It's time for another installment of 'What to read next'! Today, I've included recommendations for New Adult, Literary Fiction, Womens Fiction, Historical Fiction/Fantasy, and SciFi. Take your pick!
1) My Deliberate Mistake, by Claire Svendsen
"Drowning was supposed to fix everything. We were meant to die together. That's not what happened.
Ana Turner goes through shrinks like normal girls run through boyfriends. They'd probably be able to help her if she ever told them what was actually wrong..."
Svendsen shines in her debut novel My Deliberate Mistake, a New Adult psychological thriller. (If you're wondering what 'New Adult' means, it's like YA but grown-up, with more adult themes and situations.) This is a refreshingly original story about a girl on the edge who probably needs her meds to keep her mental health in balance. But what Svendsen does so artfully is keep you guessing as to what is real and what might only be in Ana Turner's head. This is a really fast-paced read with twists and turns. Brilliantly written. If you like something edgy and delve into this, you'll see why I'm so excited about discovering this new author.
2) Don't Let Me Go, by Catherine Ryan Hyde
"The heart-breaking, funny, and life-affirming story of a building full of loners and misfits who come together to help a little girl survive—and thrive—against all odds."
This is the second of Hyde's books I've read and as with When You Were Older, this one tugged at my emotions and made me feel for the characters. Don't Let Me Go is another great work of literary fiction about a bunch of misfits and loners in an apartment complex on the bad side of town who band together to care for a young girl in need. These people don't want to get involved, yet they can't not help. Gradually, they all draw closer together. At the core of the story is young Grace, who talks a little too loudly and says what's on her mind, and Billy, a former performer who shares his love of dance with Grace and in doing so takes steps towards overcoming his phobia.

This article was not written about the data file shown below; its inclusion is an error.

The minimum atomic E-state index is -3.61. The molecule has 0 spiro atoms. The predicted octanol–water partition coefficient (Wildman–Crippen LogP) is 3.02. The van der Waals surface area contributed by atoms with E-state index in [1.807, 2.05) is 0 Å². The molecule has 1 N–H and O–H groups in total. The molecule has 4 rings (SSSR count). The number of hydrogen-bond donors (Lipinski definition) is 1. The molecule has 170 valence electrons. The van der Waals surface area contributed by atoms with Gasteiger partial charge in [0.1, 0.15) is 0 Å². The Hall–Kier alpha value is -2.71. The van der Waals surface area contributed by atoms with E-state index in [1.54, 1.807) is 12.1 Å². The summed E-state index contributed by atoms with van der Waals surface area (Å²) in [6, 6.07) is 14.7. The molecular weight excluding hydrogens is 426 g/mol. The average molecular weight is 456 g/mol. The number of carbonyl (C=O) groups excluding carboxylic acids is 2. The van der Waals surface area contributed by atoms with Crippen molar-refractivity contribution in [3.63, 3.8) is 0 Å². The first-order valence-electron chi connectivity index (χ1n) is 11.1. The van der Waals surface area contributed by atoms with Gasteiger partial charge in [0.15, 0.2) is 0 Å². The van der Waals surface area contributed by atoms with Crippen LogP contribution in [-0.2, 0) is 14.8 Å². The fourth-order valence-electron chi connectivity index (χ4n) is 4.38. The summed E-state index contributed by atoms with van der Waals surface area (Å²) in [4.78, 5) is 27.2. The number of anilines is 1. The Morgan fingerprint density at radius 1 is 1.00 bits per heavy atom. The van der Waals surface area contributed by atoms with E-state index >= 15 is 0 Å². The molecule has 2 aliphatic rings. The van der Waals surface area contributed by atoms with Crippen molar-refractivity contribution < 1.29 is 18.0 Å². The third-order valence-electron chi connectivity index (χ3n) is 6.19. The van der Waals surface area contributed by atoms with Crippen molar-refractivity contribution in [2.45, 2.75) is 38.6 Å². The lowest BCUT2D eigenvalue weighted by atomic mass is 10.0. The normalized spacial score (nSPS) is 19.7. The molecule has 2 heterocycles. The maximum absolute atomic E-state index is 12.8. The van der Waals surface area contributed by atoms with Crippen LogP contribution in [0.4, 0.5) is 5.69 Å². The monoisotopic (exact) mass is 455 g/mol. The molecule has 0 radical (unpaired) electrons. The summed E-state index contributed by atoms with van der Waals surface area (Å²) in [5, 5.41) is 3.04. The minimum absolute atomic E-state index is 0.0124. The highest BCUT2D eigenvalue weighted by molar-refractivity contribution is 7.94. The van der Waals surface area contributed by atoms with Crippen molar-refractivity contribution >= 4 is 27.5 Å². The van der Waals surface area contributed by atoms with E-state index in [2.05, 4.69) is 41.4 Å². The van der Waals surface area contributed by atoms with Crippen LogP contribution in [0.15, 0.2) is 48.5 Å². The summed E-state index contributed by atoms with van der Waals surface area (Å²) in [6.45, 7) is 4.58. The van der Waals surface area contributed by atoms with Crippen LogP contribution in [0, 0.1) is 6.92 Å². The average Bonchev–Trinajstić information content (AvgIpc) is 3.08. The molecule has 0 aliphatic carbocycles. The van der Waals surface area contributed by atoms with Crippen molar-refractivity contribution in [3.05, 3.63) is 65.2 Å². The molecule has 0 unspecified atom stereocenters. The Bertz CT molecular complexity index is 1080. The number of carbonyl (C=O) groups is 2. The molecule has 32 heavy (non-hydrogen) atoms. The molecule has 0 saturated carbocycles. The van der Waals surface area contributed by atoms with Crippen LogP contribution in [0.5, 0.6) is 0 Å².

3) A Scattered Life, by Karen McQuestion
"Free-spirit Skyla Plinka has found the love and stability she always wanted in her reliable husband Thomas. Settling into her new family and roles as wife and mother, life in rural Wisconsin is satisfying, but can’t seem to quell Skyla’s growing sense of restlessness. Her only reprieve is her growing friendship with neighbor Roxanne, who has five kids (and counting) and a life in constant disarray – but also a life filled with laughter and love."
The Long Way Home so much I went in search of another book from her. This is a gentler read, but with heartfelt emotions.
Sometimes our friendships develop with the most unlikely people. Unlike Skyla's orderly almost mundane life, her new neighbor Roxanne's is full of chaos, but abundant with joy. A meddling mother-in-law threatens to upset Skyla's relationship with her new best friend. A poignant ending.
4) In the Moon of Asterion, by Rebecca Lochlann
"There is a beast in the labyrinth... a monster. The people say he is both man and bull; they call him Asterion.
Of all Crete's citizens, only two dare enter his lair. One bears his child. The other sees the Goddess in his eyes. Terrifying yet compelling, the beast offers Crete's only hope for redemption."
In the Moon of Asterion is the third book in Lochlann's Child of the Erinyes series (it's currently on sale for the introductory price of 99 cents, along with the first book The Year-god's Daughter). Lochlann again weaves myth and history in this epic tale filled with ancient gods and goddesses, prophecies, heroic men and strong women, in particular Queen Aridela who must lead her people from ruin to rebuild their homeland and rise again as the power they once were.
Lochlann is a true wordsmith who builds a detailed world on the pages. Venture back to ancient Crete with In the Moon of Asterion.
5) Shift Omnibus Edition (Shift 1-3), by Hugh Howey
"In 2007, the Center for Automation in Nanobiotech (CAN) outlined the hardware and software platform that would one day allow robots smaller than human cells to make medical diagnoses, conduct repairs, and even self-propagate.
In the same year, the CBS network re-aired a program about the effects of propranolol on sufferers of extreme trauma. A simple pill, it had been discovered, could wipe out the memory of any traumatic event.
At almost the same moment in humanity’s broad history, mankind had discovered the means for bringing about its utter downfall. And the ability to forget it ever happened."
This is the prequel series to Howey's breakout Wool Omnibus. If you haven't heard about Wool yet, you're missing out. Even if you don't normally read Science Fiction, give these books a try. They're about people, expertly crafted by a truly talented storyteller.